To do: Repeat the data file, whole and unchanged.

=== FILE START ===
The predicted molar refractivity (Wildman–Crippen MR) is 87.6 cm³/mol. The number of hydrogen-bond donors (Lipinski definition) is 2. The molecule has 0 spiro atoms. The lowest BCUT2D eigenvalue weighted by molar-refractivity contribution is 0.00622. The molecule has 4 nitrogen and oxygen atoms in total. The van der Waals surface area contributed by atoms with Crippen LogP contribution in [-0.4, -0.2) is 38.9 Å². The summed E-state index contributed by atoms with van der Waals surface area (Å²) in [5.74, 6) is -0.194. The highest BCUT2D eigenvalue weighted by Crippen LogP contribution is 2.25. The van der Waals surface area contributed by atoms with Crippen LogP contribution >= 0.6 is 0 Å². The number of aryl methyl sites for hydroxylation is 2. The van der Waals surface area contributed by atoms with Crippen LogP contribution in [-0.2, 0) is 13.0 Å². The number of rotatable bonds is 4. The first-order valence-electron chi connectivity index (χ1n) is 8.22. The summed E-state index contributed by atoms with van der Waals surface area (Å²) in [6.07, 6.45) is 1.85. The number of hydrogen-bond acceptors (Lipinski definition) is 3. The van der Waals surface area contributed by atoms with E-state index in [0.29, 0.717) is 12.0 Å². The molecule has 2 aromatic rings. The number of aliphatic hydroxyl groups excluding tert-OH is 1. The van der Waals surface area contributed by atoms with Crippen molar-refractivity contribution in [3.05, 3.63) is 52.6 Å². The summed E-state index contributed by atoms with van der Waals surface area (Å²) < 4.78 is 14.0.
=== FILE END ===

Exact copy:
The predicted molar refractivity (Wildman–Crippen MR) is 87.6 cm³/mol. The number of hydrogen-bond donors (Lipinski definition) is 2. The molecule has 0 spiro atoms. The lowest BCUT2D eigenvalue weighted by molar-refractivity contribution is 0.00622. The molecule has 4 nitrogen and oxygen atoms in total. The van der Waals surface area contributed by atoms with Crippen LogP contribution in [-0.4, -0.2) is 38.9 Å². The summed E-state index contributed by atoms with van der Waals surface area (Å²) in [5.74, 6) is -0.194. The highest BCUT2D eigenvalue weighted by Crippen LogP contribution is 2.25. The van der Waals surface area contributed by atoms with Crippen LogP contribution >= 0.6 is 0 Å². The number of aryl methyl sites for hydroxylation is 2. The van der Waals surface area contributed by atoms with Crippen LogP contribution in [-0.2, 0) is 13.0 Å². The number of rotatable bonds is 4. The first-order valence-electron chi connectivity index (χ1n) is 8.22. The summed E-state index contributed by atoms with van der Waals surface area (Å²) in [6.07, 6.45) is 1.85. The number of hydrogen-bond acceptors (Lipinski definition) is 3. The van der Waals surface area contributed by atoms with E-state index in [0.29, 0.717) is 12.0 Å². The molecule has 2 aromatic rings. The number of aliphatic hydroxyl groups excluding tert-OH is 1. The van der Waals surface area contributed by atoms with Crippen molar-refractivity contribution in [3.05, 3.63) is 52.6 Å². The summed E-state index contributed by atoms with van der Waals surface area (Å²) < 4.78 is 14.0.